If you go Power Vision or Super Tuner I might be able to help you find a good base map to start with. I have a blog post with some insight into picking a base map http://harleytuner.com/super_tuner_map_selection/ but I might be able to get you one with closer air tables if you like.

FYI – The Rushmore TK has been my favorite bike to borrow from Harley’s Demo fleet for the past year. Great bike.

Take care,

Mike

 

14 thoughts on “Which tuner should I buy?

  1. Question
    Just purchased a 2010 96″street glide. Previously owned a 2000 carb road king with performance exhaust and air intake and mikuni carb. I would like to do the same here on 01 for a little better response and cooler running engine. I understand that the harley ecm adjusts for temp and altitude, which I like, especially coming from carb bike. Does harley have a flash that will work with mods and keep the ecm functioning as designed or do I need a ecm tuner and loose the auto adjustments for temp and alt? I def want to do perf mufflers and air intake at the very least, true duals if I can afford them.

    Thanks

  2. Thanks for quick response
    If I go with a tuner eg power vision. I decide to go with air cleaner and. Mufflers for now. I could use the map of V & h slip ons with air kit. That would work and also keep the ecm working with air temp and altitude? Then if I add true duals and get rid of cat conv, true dual map would then be loaded and ecm would still do the same?

    if so, I think that would work

    Joe danbury Ct

  3. The ECM is always trying to correct for the ever changing air conditions (Air and Altitude). No calibration from Dynojet or Screamin Eagle can disable that. However it uses the info in the calibration to use in its calculations for this which is why it is important to have a proper map.

    Keeping the the O2 sensors (closed loop) turned on is what I recommenced. Besides helping correct for small discrepancies in the map it is what gives the ECM the ability to correct for different fuel blends.
    Some of Dynojets maps turn closed loop (O2 Sensors) off. You can check for that by opening the map you are interested in with the Power Vision software. If it is turned off you can turn it on then send it to your Power Vision to load to your ECM.

    As an example Power Vision map 10T096002303 for Year: 2010 Family: TOURING SE/Air Cleaner, V&H Basic Slip-ons, Performance, 91-93 Octane on Dynojets page has closed loop turned off. If you down load it and open it with the free Power Vision Software you can check this and turn it on.
    I made a quick screen capture video PV Closed Loop Check to show you how. Below are the instructions to go with it.
    1. Open the map in Power Vision.
    2. Click the plus sign next to fuel.
    3. Click Air-Fuel Ratio which will display the air fuel table as Lambda (I will discuss Lambda in a future post) At the bottom will be a text description of the table. It states that closed loop works between Lambda Values of .98 and 1.02. Closed loop should be used in the cruise area. The cruise area is generally 70 KPA and lower and 3500RPM and lower. This map has a Lambda value of .95 in the cruise area, which means Closed Loop is turned off.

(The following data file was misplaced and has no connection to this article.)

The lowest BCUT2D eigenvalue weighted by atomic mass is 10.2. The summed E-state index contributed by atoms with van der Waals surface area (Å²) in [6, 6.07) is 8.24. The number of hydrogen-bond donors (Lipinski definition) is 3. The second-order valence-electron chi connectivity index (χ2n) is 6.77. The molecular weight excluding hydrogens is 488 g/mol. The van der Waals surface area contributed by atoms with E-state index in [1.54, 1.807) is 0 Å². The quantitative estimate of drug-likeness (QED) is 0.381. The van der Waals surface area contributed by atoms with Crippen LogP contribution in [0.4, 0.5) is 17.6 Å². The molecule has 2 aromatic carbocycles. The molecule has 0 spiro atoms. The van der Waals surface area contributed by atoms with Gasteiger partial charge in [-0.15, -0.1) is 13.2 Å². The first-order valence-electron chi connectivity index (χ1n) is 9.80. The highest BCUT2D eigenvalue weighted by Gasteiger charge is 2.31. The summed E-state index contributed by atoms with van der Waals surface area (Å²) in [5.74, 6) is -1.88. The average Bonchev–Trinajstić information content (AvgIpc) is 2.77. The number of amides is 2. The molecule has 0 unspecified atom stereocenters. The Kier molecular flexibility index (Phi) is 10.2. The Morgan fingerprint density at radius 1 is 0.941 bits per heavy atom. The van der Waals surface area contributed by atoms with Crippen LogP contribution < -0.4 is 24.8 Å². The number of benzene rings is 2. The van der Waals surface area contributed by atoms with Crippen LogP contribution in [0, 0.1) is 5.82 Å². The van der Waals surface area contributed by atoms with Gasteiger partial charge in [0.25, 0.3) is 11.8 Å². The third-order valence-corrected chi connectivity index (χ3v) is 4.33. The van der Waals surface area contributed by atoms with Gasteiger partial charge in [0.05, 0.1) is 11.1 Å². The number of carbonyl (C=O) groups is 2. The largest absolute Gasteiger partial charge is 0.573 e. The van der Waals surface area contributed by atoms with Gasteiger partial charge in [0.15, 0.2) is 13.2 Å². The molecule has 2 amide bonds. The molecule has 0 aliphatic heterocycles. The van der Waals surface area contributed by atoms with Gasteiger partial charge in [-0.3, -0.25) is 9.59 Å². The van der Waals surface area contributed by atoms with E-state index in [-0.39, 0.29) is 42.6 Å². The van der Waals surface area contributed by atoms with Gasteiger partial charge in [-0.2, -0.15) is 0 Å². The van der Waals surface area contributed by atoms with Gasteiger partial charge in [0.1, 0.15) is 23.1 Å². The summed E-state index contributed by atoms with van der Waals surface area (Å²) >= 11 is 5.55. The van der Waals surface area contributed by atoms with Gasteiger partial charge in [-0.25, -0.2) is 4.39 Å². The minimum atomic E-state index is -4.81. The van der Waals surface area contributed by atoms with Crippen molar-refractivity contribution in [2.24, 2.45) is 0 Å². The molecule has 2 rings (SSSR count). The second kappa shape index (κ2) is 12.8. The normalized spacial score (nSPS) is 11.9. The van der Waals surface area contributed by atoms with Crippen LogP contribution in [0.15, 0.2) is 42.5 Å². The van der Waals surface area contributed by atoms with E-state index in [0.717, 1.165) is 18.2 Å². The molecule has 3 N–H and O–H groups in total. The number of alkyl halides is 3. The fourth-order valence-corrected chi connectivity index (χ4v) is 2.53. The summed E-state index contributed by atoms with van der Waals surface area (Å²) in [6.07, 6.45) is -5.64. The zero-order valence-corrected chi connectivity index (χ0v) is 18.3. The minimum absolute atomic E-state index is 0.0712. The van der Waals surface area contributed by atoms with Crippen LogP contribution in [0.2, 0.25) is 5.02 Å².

You can turn closed loop on by changing the values to .98
    4. change cruise to Lambda of .98
    5. Save the map
    6. Send it to your Power Vision as per Dynojets instruction, then send it to your ECM

    Or if you want I can set set it up for you.

    In the very near future I will some maps and tutorials available on my website http://www.danielsperformance.com

    I hope this helps,

    This information is for discussion purposes of motorcycles being used in close course competition only. It maybe against federal and local laws to modify your motorcycle in this way for use on a public road or highway

  4. I have a Cobra 2000fi on my 2012 FLHTK. Was i wise in my selection. Bike runs fine with this plug & play.

  5. I understand that the screaming eagle street tuner has been revamped and has more adjustability would you recommend this tuner or have you had any experience with the new tuner?

  6. Mike,
    Truly appreciate the information you are disseminating. I’m about to do a stage 1 on my 2014 Fat Bob. I’ve looked at intakes and exhausts and decided on those, however I could not make an informed decision on a tuner. From reading through your articles I understand things a lot better and think it would be best for me to get the SEPST. For the most part I stick with Harley parts and I only use my local Harley dealer for work on my bike. They are a good bunch of people and I have a good relationship with them. They understand that not everyone who likes Harley is made of money. I’m sure they are trained on it so if I really screw something up they will know what to do to fix it. I want to be able to use the tuner I purchase by myself though. I’m concerned about being able to choose a canned map though as I’m not using a Harley exhaust. Can you help me understand how this works a little better before I make this purchase?

  7. I have a 2014 with thundermax 585 cams and constantly getting knocking or pinging and I’ve had it dyno before. I’m goin to put screaming eagle heads on in a few days. Debating on back to stock ecm and power vison or screaming eagle pro tuner.any advice should I keep the thundermax or go back to o2 and go to stock ecm and try power vison?

  8. Can you give any advice on TTS Mastertune 2 vs PV2? I was originally leaning TTS based on tuners advice, but more I read, looks like PV2 may do everything TTS does, but easier to use and more flexible with wideband 02 should I go that route down the road.